Sell the value and potential that purchasing a logo from you can offer rather than the product or the process itself.

In addition to using your gig description to do this, you can also use gig videos to increase engagement, clicks, and in turn, conversions. Gigs with a video are more likely to sell, if the video is good.

I hope this advice is more to your liking! 

Best of luck!

Well i understood that im not unique, i mentioned it, my problem was that even if i can have a perfect description, an image, there is nothing i can do (for me it seems) to make people at least see my gig, and that even if i want i cant promote it.

But thank you so much, you really dedicated time and give me some good tips that ill try to implement, which i really appreciate, but please don't compare the level of support you given me on your free time, and that other comment which was not helpful at all and didn't add anything new, and thanks again.

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7 hours ago, andreymkn said:

Well i understood that im not unique, i mentioned it, my problem was that even if i can have a perfect description, an image, there is nothing i can do (for me it seems) to make people at least see my gig, and that even if i want i cant promote it.

But thank you so much, you really dedicated time and give me some good tips that ill try to implement, which i really appreciate, but please don't compare the level of support you given me on your free time, and that other comment which was not helpful at all and didn't add anything new, and thanks again.

I understand your feelings of frustration. Fiverr typically give gigs that they anticipate will perform well in the marketplace access to promoted gigs, and for a good reason. This approach mirrors how regular gig visibility works: if you earn and your buyers are satisfied, you'll be placed prominently in the listings.

One strategy to improve your gig's visibility is to update and rejuvenate your gig. This might offer a small boost to your visibility. I would advise that you carefully plan all the modifications, craft an impeccable gig description, produce a gig video, and apply these changes simultaneously when everything is thoroughly prepared and ready to go.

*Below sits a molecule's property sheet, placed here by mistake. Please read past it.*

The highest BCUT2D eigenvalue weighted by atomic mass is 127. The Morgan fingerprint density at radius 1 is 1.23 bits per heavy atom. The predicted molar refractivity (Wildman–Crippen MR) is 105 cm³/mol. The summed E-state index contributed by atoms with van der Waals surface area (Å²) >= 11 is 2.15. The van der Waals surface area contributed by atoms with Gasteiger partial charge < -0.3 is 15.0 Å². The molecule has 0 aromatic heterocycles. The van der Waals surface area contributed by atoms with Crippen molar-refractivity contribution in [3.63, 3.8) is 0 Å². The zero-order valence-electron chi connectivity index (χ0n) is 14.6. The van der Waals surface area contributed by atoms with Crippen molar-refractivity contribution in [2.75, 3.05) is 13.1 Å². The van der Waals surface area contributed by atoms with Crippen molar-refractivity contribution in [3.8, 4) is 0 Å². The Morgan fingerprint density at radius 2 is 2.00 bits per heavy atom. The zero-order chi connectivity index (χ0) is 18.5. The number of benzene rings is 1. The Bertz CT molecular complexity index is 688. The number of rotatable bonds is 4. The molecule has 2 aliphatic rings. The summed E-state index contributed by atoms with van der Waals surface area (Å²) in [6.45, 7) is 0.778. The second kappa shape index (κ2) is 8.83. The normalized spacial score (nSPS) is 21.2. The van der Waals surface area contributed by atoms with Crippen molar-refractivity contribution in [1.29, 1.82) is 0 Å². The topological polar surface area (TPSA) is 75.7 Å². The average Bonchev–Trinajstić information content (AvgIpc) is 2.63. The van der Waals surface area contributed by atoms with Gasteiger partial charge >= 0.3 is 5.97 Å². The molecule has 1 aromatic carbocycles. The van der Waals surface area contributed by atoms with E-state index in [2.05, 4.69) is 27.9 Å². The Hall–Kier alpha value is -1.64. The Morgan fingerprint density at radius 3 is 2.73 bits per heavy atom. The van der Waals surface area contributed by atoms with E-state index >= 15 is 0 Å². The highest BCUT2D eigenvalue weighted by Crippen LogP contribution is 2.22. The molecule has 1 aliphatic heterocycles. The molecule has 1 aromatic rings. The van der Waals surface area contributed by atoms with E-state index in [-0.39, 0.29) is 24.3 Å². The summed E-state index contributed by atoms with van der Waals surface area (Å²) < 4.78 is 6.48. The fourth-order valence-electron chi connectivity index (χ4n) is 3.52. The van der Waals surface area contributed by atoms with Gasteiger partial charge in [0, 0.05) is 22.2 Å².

With these improvements, there's a chance that Fiverr's algorithm will give you that boost. If you do a great job when/if a buyer comes along,  Fiverr might reward your efforts with additional visibility. It's all about getting the ball rolling. 

Before you do any of this, though, ensure you have a good value proposition. Consider what makes you unique. Why should a buyer order from you and not one of the other 200.000 gigs? That promise of uniqueness should serve as the backbone of your strategy here. 

Best of luck! 

Edited by smashradio
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2 hours ago, smashradio said:

I understand your feelings of frustration. Fiverr typically give gigs that they anticipate will perform well in the marketplace access to promoted gigs, and for a good reason. This approach mirrors how regular gig visibility works: if you earn and your buyers are satisfied, you'll be placed prominently in the listings.

One strategy to improve your gig's visibility is to update and rejuvenate your gig. This might offer a small boost to your visibility. I would advise that you carefully plan all the modifications, craft an impeccable gig description, produce a gig video, and apply these changes simultaneously when everything is thoroughly prepared and ready to go.

With these improvements, there's a chance that Fiverr's algorithm will give you that boost. If you do a great job when/if a buyer comes along,  Fiverr might reward your efforts with additional visibility. It's all about getting the ball rolling. 

Before you do any of this, though, ensure you have a good value proposition. Consider what makes you unique. Why should a buyer order from you and not one of the other 200.000 gigs? That promise of uniqueness should serve as the backbone of your strategy here. 

Best of luck! 

Wow, thank you so much, this is really helpful, i appreciate it a lot, ill try to do what you said.

Thanks, have a great day!